How To Get Perfect Crispy Skin On Smoked Turkey

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Creating a perfect smoked turkey with crispy skin and flavorful meat is an art, particularly during the holiday season. Whether it’s your first time preparing a Thanksgiving turkey or you’re looking to perfect your smoked turkey technique, mastering the balance between moisture and heat is essential.

Spatchcocked turkey on a Thanksgiving table scape with sides.

We will guide you through the best way to achieve that enviable crispy turkey skin without compromising the tender meat, using a pellet grill or charcoal grill.

Understanding the Science of Crispy Skin

Before diving into the methods, it’s crucial to understand the science behind crispy skin on poultry. Turkey skin contains fat and collagen, which require higher temperatures to render into the crispiness we desire.

raw turkey before being spatchcocked.

This is easily achieved when roasting your turkey in an oven. However, the smoking process tends to use lower temperatures, which can leave the skin rubbery instead of crispy. Balancing the following steps with some science and heat management is key to achieve crispy skin.


You need to have a few tools in advance for the best results.

  • Brining Container – A large stock pot is perfect for brining. Ideally a 16-quart. If brining multiple turkeys then consider using a cooler. If using a cooler you need to continually add ice so it stays at a safe temperature (mimicking the temperature you would have in a refrigerator).
  • Bluetooth Thermometer – A leave-in style Bluetooth thermometer, like the Thermoworks Smoke Unit or the Meater+ are really critical to have so you can monitor the internal temperature of the turkey as it is smoking.
  • Instant Read Thermometer – While the leave-in thermometer helps with gauging the internal temperature of the turkey you still need to probe the entire turkey at the thickest parts to make sure it reaches a safe internal temperature (in multiple places). We use the Thermoworks Thermapen One.
  • Large Cutting Board – Both for preparation and for slicing, a good large cutting board is ideal. 
  • Kosher Salt – Make sure you have a lot of good kosher salt on hand and that any spice rub contains kosher salt in it. We do not recommend brining with table salt with iodine.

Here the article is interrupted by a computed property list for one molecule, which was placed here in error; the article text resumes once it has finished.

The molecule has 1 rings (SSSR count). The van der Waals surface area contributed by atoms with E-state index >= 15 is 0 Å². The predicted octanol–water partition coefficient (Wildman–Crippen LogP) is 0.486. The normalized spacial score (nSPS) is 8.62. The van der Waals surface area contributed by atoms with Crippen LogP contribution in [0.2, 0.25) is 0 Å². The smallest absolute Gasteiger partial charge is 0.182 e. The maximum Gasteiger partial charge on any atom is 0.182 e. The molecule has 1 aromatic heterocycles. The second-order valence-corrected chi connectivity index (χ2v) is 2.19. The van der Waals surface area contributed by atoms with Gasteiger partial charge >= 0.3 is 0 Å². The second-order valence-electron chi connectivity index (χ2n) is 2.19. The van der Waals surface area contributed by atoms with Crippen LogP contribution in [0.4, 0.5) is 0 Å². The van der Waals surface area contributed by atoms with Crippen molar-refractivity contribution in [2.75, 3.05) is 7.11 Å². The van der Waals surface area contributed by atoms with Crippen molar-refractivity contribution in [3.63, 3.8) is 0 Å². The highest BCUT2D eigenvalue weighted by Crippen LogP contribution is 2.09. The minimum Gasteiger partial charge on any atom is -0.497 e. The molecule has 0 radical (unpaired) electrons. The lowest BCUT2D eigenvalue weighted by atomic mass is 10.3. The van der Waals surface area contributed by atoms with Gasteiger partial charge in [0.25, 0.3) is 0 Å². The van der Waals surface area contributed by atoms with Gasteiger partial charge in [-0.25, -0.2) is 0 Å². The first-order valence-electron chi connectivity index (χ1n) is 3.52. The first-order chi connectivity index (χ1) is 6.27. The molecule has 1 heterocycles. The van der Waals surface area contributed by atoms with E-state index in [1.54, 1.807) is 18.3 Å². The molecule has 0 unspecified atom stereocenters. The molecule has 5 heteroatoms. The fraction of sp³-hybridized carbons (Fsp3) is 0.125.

• Paper Towels – You will need a lot of them for patting dry the skin from the brine. 

Preparing Your Turkey: The Key to Crispy Skin

The foundation of crispy skin begins long before the turkey hits the smoker. 

It is 100% achieved in the preparation process. After buying your fresh turkey it starts with brining. Do not brine a frozen turkey, it won’t take the brine. Follow our planning guide on how to thaw frozen turkey.

You have two brining options, wet brining and dry brining. We recommend both, regardless of whether you are smoking a whole turkey or a spatchcocked turkey.

Wet Brining

If you purchased a turkey and the labeling says it was soaked in a water solution with salt, then the turkey is already brined. We actually prefer to buy an un-brined turkey and do it ourself. If it is pre-brined, skip to the dry brine process.

turkey brine top down

Wet brining in cold water adds moisture and flavor using the process of osmosis. During the long cooking times in a smoker, the wet brine gives you a level up to keep the moisture in the turkey as it cooks low and slow. Brine for 24 hours (and up to 30 hours, after that you start to cure and change the texture of the meat). After the turkey has brined, dry off the turkey with paper towels. Discard your brine.

Dry Brine

If you just took your wet brined turkey, seasoned it, and threw it in the smoker the skin won’t crisp up because it’s too wet. So you need to add another step in your smoked turkey preparation and that is drying out the skin and dry brining in your refrigerator. Do this at the same time.

dry rub on a raw smoked turkey

Using a kosher salt based turkey seasoning, apply the dry rub to the outside of the DRY turkey and inside the turkey cavity. If you are preparing a spatchcocked turkey be sure to season both sides. Place the dry brined turkey in the refrigerator, uncovered, for at least 3 hours, ideally overnight (12 hours). The salt will draw out moisture through osmosis, drying the skin of the bird and ensuring that, when smoked, you get that crispy turkey skin everyone desires.

Key Tip For Crispy Skin – The turkey needs to be dry and the dry brining in the refrigerator is critical to pull moisture out of the fat layer under the skin. Don’t skip either step.

Setting Up Your Smoker for Success

The choice of smoker, whether it’s a wood smoker, pellet smoker, charcoal grill, gas grill, or electric smoker, doesn’t really matter other than some temperature techniques. What is really critical is smoking at the correct temperature.

The Role of Wood

The type of wood you use contributes to the smoke flavor and can affect the moisture level of the meat. Wood chips or wood chunks of apple or cherry are a great option as they burn at a lower temperature and impart a mild smoky flavor without overwhelming the turkey meat. A good rule of thumb is to avoid woods that are too resinous or burn too hot if you’re aiming for that perfect turkey.

The Smoking Process: Achieving Crisp Skin